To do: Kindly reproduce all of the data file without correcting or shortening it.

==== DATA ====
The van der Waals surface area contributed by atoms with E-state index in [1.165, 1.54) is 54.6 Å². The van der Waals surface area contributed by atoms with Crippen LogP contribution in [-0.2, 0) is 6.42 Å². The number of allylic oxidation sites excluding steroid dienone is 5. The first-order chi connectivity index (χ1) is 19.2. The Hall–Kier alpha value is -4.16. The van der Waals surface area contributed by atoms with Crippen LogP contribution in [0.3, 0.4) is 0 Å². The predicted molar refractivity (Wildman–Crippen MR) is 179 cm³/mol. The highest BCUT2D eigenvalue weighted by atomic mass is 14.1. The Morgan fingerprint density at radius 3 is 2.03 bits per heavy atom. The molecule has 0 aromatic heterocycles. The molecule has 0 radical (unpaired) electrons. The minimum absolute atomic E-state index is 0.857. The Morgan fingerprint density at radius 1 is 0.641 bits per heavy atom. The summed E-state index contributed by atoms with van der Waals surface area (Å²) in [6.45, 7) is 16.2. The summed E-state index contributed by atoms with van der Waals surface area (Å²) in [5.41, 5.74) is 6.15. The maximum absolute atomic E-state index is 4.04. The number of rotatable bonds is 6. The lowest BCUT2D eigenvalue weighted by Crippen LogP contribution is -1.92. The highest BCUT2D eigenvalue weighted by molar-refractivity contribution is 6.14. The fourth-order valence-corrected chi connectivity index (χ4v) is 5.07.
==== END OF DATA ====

The van der Waals surface area contributed by atoms with E-state index in [1.165, 1.54) is 54.6 Å². The van der Waals surface area contributed by atoms with Crippen LogP contribution in [-0.2, 0) is 6.42 Å². The number of allylic oxidation sites excluding steroid dienone is 5. The first-order chi connectivity index (χ1) is 19.2. The Hall–Kier alpha value is -4.16. The van der Waals surface area contributed by atoms with Crippen LogP contribution in [0.3, 0.4) is 0 Å². The predicted molar refractivity (Wildman–Crippen MR) is 179 cm³/mol. The highest BCUT2D eigenvalue weighted by atomic mass is 14.1. The Morgan fingerprint density at radius 3 is 2.03 bits per heavy atom. The molecule has 0 aromatic heterocycles. The molecule has 0 radical (unpaired) electrons. The minimum absolute atomic E-state index is 0.857. The Morgan fingerprint density at radius 1 is 0.641 bits per heavy atom. The summed E-state index contributed by atoms with van der Waals surface area (Å²) in [6.45, 7) is 16.2. The summed E-state index contributed by atoms with van der Waals surface area (Å²) in [5.41, 5.74) is 6.15. The maximum absolute atomic E-state index is 4.04. The number of rotatable bonds is 6. The lowest BCUT2D eigenvalue weighted by Crippen LogP contribution is -1.92. The highest BCUT2D eigenvalue weighted by molar-refractivity contribution is 6.14. The fourth-order valence-corrected chi connectivity index (χ4v) is 5.07.